A bird alights on a branch just above our heads. It sings a greeting, a morning song to us. It then moves on to more pressing business. The skies are blue and clear, the air wonderful. I climb naked out to stretch and take a bodily inventory of the toll of the past day’s activities. I’m moving well, and breathing in life deeply.
Today, we have another road to travel, one that I also spotted from the satellite. This one travels deeper into the mountain range. There are indications of forests and internet descriptions have backed that up. Wee shall see what wee shall see.
We take our time eating breakfast and packing up. I dread that gauntlet of the mesquite basque again.
We savor a delicious bowl of breakfast and some fruit as we watch some clouds rambling across the sky. They’re changing shapes and playing peekaboo with the local mountain face.
Rumbling on slowly in four wheel drive low, we meander through, dodging the obstacles. We come to the two persons required to operate gate, drive through and turn north toward parts unknown. One known is that I will be dodging sharp rocks and can expect a challenge or two.
We pass through a pretty spot, a tree lined wash with a vista looking at the mountains ahead. There is a bullet ridden sign stating “No Camping.” I’m having trouble with this. I’m able to decipher through the interruption of the bullet holes that it is illegal to camp within a quarter mile of a water trough in Arizona. A half of a mile diameter circle for cows? The lobbyist must have had a good day. Obviously, others have been disgruntled by the decision, hence the condition of the sign.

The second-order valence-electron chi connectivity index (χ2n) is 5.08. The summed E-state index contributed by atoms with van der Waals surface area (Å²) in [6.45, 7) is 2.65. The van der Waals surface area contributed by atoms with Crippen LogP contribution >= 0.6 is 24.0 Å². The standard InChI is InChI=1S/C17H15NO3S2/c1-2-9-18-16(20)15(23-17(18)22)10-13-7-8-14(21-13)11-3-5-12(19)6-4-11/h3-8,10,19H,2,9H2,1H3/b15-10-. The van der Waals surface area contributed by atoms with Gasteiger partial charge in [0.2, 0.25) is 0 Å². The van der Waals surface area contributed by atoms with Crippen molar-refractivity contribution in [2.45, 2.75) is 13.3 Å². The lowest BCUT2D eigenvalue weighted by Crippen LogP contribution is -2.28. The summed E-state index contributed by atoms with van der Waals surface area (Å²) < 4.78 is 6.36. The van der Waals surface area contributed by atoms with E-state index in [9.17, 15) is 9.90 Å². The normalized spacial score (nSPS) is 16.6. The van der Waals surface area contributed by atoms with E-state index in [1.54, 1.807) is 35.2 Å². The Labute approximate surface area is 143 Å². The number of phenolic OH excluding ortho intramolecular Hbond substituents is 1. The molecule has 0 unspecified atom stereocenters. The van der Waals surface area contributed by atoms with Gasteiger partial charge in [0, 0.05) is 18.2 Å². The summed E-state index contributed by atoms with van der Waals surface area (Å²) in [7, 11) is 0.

After traveling at this grueling pace for an hour, I’ve had enough. I have had to watch the road, missing much at a ridiculously slow pace. I’d rather just get out and walk, than ride around in a baby carriage.
There has not been a place to park or turn around, though. I do finally find a challenging spot, barely off of the road. DF watches and directs me from any damaging problems hidden in the grass.
Climbing out, it is a slippery step down, but I’m okay.
The road has many loose rocks. I slipped and nearly fell when I got out to survey the turnaround. We will have to be very careful. Stuff like this can take feet out from under us before we have had the time to be surprised. We take off our stiff sole flip-flops and get into our grippy five finger toe shoes, which is a vast improvement.
The walk is pleasant, a steady grade through the mountain vegetation.
The skies are delicious.
The vistas are wide and open.
I had plenty of sun the previous day, so I reluctantly place a long tail western shirt over myself to prevent serious burn.
DF cautiously does similar in her man’s white dress shirt.
Even she, who doesn’t burn, had peach/pink colored buttocks! We make our way up the trail of a road, walking along wherever there is a hint of shade.
It is noon day and the sun’s rays are most intense.
Eventually there is a heavy steel gate with a bolt lock blocking the road.
Lying down behind it, is a “private property, no trespassing” sign. We are in the middle of a National Forest and some yahoo has blocked off the rest of the mountains from the public, essentially claiming the whole place for themselves. Somebody must have an old mining claim to use to abuse the rest of us.
I notice that there is a steep climb to the right. I begin to investigate, but it is slippery. Motor bikes and quads have been bypassing the rude obstacle. I wouldn’t take a 4×4 jeep up this steep rocky slip.
We on foot continue, defiant of the brash pig’s gate. Stealing our grandfathered right of way indeed! “ Signs, signs, everywhere there’s signs.” I smile, watching myself grumble at the same time something about, “Let ‘em arrest me.”
Our inspection finds that the quads have been effectively bypassing the gate with that steep slip. I smile and something about revolution slips out from the back of my mind.
We continue up the hill. There is a fork in the road soon after that gate. To our right we see the continuation of the main road. We assume that the left fork heads into whatever this gate is about. Curiosity takes us to the left.
Soon, we see ourselves heading into the sun and it is evident that there is no more shade up there.